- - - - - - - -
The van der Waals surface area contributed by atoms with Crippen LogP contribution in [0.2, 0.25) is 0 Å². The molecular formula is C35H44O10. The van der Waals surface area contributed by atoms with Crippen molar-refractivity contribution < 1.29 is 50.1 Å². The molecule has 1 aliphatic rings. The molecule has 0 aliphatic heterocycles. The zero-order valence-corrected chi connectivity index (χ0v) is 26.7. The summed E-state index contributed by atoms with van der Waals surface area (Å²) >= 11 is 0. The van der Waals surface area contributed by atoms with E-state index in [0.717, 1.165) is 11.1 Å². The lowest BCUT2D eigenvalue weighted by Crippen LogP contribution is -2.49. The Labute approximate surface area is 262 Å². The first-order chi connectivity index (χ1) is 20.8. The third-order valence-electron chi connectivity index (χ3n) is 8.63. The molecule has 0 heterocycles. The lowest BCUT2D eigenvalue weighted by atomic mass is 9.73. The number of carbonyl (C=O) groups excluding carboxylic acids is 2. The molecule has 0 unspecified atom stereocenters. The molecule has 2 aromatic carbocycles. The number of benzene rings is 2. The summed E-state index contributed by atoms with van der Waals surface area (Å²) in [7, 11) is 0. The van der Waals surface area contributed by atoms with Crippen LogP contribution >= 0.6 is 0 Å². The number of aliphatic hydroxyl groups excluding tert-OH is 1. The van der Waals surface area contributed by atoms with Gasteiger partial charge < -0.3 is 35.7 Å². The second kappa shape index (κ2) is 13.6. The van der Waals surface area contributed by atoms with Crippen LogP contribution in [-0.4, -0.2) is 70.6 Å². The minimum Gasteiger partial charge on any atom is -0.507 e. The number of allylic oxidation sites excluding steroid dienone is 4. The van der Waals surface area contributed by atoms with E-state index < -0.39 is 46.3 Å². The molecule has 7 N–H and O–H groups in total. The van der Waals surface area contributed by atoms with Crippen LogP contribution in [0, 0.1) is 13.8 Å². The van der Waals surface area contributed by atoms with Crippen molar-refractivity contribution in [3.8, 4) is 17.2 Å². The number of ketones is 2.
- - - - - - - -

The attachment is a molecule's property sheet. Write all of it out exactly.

The van der Waals surface area contributed by atoms with Crippen LogP contribution in [0.2, 0.25) is 0 Å². The molecular formula is C35H44O10. The van der Waals surface area contributed by atoms with Crippen molar-refractivity contribution < 1.29 is 50.1 Å². The molecule has 1 aliphatic rings. The molecule has 0 aliphatic heterocycles. The zero-order valence-corrected chi connectivity index (χ0v) is 26.7. The summed E-state index contributed by atoms with van der Waals surface area (Å²) >= 11 is 0. The van der Waals surface area contributed by atoms with E-state index in [0.717, 1.165) is 11.1 Å². The lowest BCUT2D eigenvalue weighted by Crippen LogP contribution is -2.49. The Labute approximate surface area is 262 Å². The first-order chi connectivity index (χ1) is 20.8. The third-order valence-electron chi connectivity index (χ3n) is 8.63. The molecule has 0 heterocycles. The lowest BCUT2D eigenvalue weighted by atomic mass is 9.73. The number of carbonyl (C=O) groups excluding carboxylic acids is 2. The molecule has 0 unspecified atom stereocenters. The molecule has 2 aromatic carbocycles. The number of benzene rings is 2. The summed E-state index contributed by atoms with van der Waals surface area (Å²) in [7, 11) is 0. The van der Waals surface area contributed by atoms with Crippen LogP contribution >= 0.6 is 0 Å². The number of aliphatic hydroxyl groups excluding tert-OH is 1. The van der Waals surface area contributed by atoms with Gasteiger partial charge < -0.3 is 35.7 Å². The second kappa shape index (κ2) is 13.6. The van der Waals surface area contributed by atoms with Crippen LogP contribution in [-0.4, -0.2) is 70.6 Å². The minimum Gasteiger partial charge on any atom is -0.507 e. The number of allylic oxidation sites excluding steroid dienone is 4. The van der Waals surface area contributed by atoms with E-state index < -0.39 is 46.3 Å². The molecule has 7 N–H and O–H groups in total. The van der Waals surface area contributed by atoms with Crippen LogP contribution in [0, 0.1) is 13.8 Å². The van der Waals surface area contributed by atoms with Crippen molar-refractivity contribution in [3.8, 4) is 17.2 Å². The number of ketones is 2.